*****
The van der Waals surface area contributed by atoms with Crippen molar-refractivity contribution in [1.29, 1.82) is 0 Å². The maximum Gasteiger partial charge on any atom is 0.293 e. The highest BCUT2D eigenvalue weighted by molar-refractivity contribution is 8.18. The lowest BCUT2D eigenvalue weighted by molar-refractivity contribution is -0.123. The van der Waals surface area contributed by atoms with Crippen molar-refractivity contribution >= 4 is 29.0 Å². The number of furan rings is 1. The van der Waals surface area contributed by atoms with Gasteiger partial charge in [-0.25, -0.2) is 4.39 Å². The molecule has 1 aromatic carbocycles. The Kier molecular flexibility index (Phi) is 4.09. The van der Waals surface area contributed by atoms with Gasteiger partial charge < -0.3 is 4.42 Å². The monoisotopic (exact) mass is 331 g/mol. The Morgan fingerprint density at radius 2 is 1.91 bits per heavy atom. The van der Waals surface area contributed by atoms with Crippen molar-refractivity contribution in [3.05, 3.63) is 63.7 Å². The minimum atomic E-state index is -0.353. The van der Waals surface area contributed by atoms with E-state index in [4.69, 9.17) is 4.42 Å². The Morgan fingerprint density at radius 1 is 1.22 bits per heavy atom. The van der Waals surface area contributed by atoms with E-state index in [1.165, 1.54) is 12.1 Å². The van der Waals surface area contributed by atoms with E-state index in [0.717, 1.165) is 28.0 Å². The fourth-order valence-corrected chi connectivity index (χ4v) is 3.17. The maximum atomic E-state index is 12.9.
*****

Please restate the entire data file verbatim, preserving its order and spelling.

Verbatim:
The van der Waals surface area contributed by atoms with Crippen molar-refractivity contribution in [1.29, 1.82) is 0 Å². The maximum Gasteiger partial charge on any atom is 0.293 e. The highest BCUT2D eigenvalue weighted by molar-refractivity contribution is 8.18. The lowest BCUT2D eigenvalue weighted by molar-refractivity contribution is -0.123. The van der Waals surface area contributed by atoms with Crippen molar-refractivity contribution >= 4 is 29.0 Å². The number of furan rings is 1. The van der Waals surface area contributed by atoms with Gasteiger partial charge in [-0.25, -0.2) is 4.39 Å². The molecule has 1 aromatic carbocycles. The Kier molecular flexibility index (Phi) is 4.09. The van der Waals surface area contributed by atoms with Gasteiger partial charge < -0.3 is 4.42 Å². The monoisotopic (exact) mass is 331 g/mol. The Morgan fingerprint density at radius 2 is 1.91 bits per heavy atom. The van der Waals surface area contributed by atoms with Crippen molar-refractivity contribution in [3.05, 3.63) is 63.7 Å². The minimum atomic E-state index is -0.353. The van der Waals surface area contributed by atoms with E-state index in [4.69, 9.17) is 4.42 Å². The Morgan fingerprint density at radius 1 is 1.22 bits per heavy atom. The van der Waals surface area contributed by atoms with E-state index in [1.165, 1.54) is 12.1 Å². The van der Waals surface area contributed by atoms with E-state index in [0.717, 1.165) is 28.0 Å². The fourth-order valence-corrected chi connectivity index (χ4v) is 3.17. The maximum atomic E-state index is 12.9.